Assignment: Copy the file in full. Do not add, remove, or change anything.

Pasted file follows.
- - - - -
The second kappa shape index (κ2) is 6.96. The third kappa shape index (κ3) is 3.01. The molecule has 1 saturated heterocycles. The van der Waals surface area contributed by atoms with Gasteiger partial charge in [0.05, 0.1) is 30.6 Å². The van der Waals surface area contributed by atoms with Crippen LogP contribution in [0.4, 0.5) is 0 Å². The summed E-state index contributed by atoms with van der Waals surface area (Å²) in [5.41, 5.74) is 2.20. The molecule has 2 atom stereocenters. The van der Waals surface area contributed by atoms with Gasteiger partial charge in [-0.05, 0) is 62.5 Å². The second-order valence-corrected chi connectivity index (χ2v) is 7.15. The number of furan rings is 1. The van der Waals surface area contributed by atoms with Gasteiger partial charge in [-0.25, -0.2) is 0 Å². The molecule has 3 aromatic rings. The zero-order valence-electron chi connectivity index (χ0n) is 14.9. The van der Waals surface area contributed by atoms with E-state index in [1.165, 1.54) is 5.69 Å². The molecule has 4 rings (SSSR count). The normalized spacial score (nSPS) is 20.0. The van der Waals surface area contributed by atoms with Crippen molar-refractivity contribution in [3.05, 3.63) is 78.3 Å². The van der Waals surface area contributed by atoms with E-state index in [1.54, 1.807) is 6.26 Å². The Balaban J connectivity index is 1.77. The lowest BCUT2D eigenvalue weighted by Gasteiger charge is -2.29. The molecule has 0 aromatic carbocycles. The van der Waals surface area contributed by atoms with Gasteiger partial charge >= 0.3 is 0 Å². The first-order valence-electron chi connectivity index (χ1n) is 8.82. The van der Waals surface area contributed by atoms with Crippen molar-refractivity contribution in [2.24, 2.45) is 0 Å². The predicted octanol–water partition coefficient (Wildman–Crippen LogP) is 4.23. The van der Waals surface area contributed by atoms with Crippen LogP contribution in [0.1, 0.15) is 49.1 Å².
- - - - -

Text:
The second kappa shape index (κ2) is 6.96. The third kappa shape index (κ3) is 3.01. The molecule has 1 saturated heterocycles. The van der Waals surface area contributed by atoms with Gasteiger partial charge in [0.05, 0.1) is 30.6 Å². The van der Waals surface area contributed by atoms with Crippen LogP contribution in [0.4, 0.5) is 0 Å². The summed E-state index contributed by atoms with van der Waals surface area (Å²) in [5.41, 5.74) is 2.20. The molecule has 2 atom stereocenters. The van der Waals surface area contributed by atoms with Gasteiger partial charge in [-0.05, 0) is 62.5 Å². The second-order valence-corrected chi connectivity index (χ2v) is 7.15. The number of furan rings is 1. The van der Waals surface area contributed by atoms with Gasteiger partial charge in [-0.25, -0.2) is 0 Å². The molecule has 3 aromatic rings. The zero-order valence-electron chi connectivity index (χ0n) is 14.9. The van der Waals surface area contributed by atoms with E-state index in [1.165, 1.54) is 5.69 Å². The molecule has 4 rings (SSSR count). The normalized spacial score (nSPS) is 20.0. The van der Waals surface area contributed by atoms with Crippen molar-refractivity contribution in [3.05, 3.63) is 78.3 Å². The van der Waals surface area contributed by atoms with E-state index in [1.54, 1.807) is 6.26 Å². The Balaban J connectivity index is 1.77. The lowest BCUT2D eigenvalue weighted by Gasteiger charge is -2.29. The molecule has 0 aromatic carbocycles. The van der Waals surface area contributed by atoms with Gasteiger partial charge >= 0.3 is 0 Å². The first-order valence-electron chi connectivity index (χ1n) is 8.82. The van der Waals surface area contributed by atoms with Crippen molar-refractivity contribution in [2.24, 2.45) is 0 Å². The predicted octanol–water partition coefficient (Wildman–Crippen LogP) is 4.23. The van der Waals surface area contributed by atoms with Crippen LogP contribution in [0.1, 0.15) is 49.1 Å².